ISLAMABAD: The Asian Development Bank says the outlook for Islamic banking and finance in Asia is bright, given that the region is home to more than sixty per cent of the world’s Muslim population, as well as Asia’s growing middle class, and has strong economic and financial fundamentals.
In addition, a combination of strong political support, a large investor base, and generous tax incentives are enticements to further Islamic finance in Asia, the ADB says in a new report on ‘Islamic Banking and Finance in Asia’.
The Muslim populations in different Asian countries, especially in South East Asia, are increasing. Rapid Muslim population growth and improving living standards may enhance the popularity of Islamic finance as a keen alternative to conventional financing mechanisms. In addition, investors from the Middle East and Asia are increasingly seeking to invest in products that are in line with their religious beliefs, report says.
Today, the global Islamic capital market is a multi-sector segment that includes holistic financial instruments, including sukuk Islamic equities, Islamic funds, and other Islamic structured products, such as real estate and investment trusts (REITs) and exchange traded funds (ETFs).
The Islamic equity sector has firmly established itself in key global bourses and jurisdictions, and the world’s major financial index providers, such as Dow Jones, Standard and Poor’s, and the FTSE, all have Sharia-compliant equity listings, which have allowed the Sharia-compliant equity and fund markets to blossom.
Although the Islamic banking and finance regulatory framework is well developed in some Asian countries, the regulatory and supervisory frameworks in many jurisdictions do not yet cater to the unique risks of the industry. Although Islamic banks appear to be well capitalised, the implementation of the Basel III Accord will involve challenges.
According to the report, it is important that national authorities use the leeway that the ‘Basel’ standards give to grant highly rated and tradable sukuk high-quality liquid assets (HQLA) status and take steps to deepen local sukuk and money markets.
Safety nets and resolution frameworks remain underdeveloped. Very few countries with Islamic banking have a full-fledged Islamic deposit insurance scheme with premiums invested in Shariah compliant assets.
The Islamic banking assets and financial products in Asia are much larger than those in Europe and North America, largely due to the Malaysian Islamic finance marketplace. Malaysia is one of the global leaders in Islamic financial services and held an estimated 10.0pc share of the global Islamic banking assets. Comparatively, Indonesia, Pakistan, and Brunei Darussalam have smaller shares, but their growth and regulatory developments in recent years have enabled them to expand their volume of Sharia-compliant banking assets.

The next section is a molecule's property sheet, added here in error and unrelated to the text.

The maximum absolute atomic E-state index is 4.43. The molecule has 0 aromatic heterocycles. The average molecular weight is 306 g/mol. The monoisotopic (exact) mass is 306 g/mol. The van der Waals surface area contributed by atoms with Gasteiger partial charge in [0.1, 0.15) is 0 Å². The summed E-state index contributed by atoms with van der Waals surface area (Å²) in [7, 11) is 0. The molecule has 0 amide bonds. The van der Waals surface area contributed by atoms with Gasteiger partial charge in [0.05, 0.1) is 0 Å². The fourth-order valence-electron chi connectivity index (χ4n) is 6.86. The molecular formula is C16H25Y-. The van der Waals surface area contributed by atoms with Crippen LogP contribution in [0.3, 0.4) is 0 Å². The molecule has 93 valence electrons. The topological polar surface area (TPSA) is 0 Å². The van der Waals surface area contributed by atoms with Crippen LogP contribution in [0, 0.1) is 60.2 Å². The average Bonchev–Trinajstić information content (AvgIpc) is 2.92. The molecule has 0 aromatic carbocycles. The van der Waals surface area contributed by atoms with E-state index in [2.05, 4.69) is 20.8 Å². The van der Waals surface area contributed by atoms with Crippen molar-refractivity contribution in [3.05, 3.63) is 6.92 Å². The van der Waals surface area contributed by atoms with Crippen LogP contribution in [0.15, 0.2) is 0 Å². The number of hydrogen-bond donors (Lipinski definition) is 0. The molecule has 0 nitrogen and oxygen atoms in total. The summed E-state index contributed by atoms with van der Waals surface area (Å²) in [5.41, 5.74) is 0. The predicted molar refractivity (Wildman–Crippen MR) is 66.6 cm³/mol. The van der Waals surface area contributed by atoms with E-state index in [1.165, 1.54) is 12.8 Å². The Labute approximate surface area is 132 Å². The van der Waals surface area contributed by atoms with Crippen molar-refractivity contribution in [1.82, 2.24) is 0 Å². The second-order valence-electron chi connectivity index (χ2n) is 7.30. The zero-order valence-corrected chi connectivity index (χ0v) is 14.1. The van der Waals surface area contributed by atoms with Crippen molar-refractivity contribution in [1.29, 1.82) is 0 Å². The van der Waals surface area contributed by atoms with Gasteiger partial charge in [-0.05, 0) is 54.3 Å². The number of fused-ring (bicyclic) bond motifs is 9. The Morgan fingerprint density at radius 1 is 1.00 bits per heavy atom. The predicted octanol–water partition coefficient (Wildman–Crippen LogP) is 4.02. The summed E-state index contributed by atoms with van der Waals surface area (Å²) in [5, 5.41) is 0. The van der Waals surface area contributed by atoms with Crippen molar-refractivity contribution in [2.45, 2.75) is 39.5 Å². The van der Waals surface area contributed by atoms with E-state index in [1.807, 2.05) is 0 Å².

Like Malaysia, several other Asian countries – including Bangladesh, Brunei Darussalam, Indonesia, and Pakistan – have both Islamic and conventional banking systems. Both approaches have contributed significantly to the deepening and widening of the financial sector through the use of innovative financial instruments that offer new ways of mobilizing resources for both public and corporate sectors.
Islamic financial instruments, such as sukuk, have financed a wide range of social and physical infrastructure as well as corporate investments, and they are becoming increasingly important for driving growth in the region.
The growing market of Islamic finance in Asia could be an appropriate source for different sectors, including infrastructure financing; government fiscal and revenue expenditure financing; corporate and retail financing; ethical investment solutions for corporate and retail investors; trade financing for international trade; and Islamic insurance services.
Islamic bonds traded along with conventional papers, such as stocks and options, in financial markets help Islamic banks to diversify and distribute risk and manage the liquidity of their portfolios. A pressing challenge is the lack of liquid and active secondary sukuk markets in key Islamic finance domiciles, which limits investors’ ability to trade sukuk instruments, the report points out.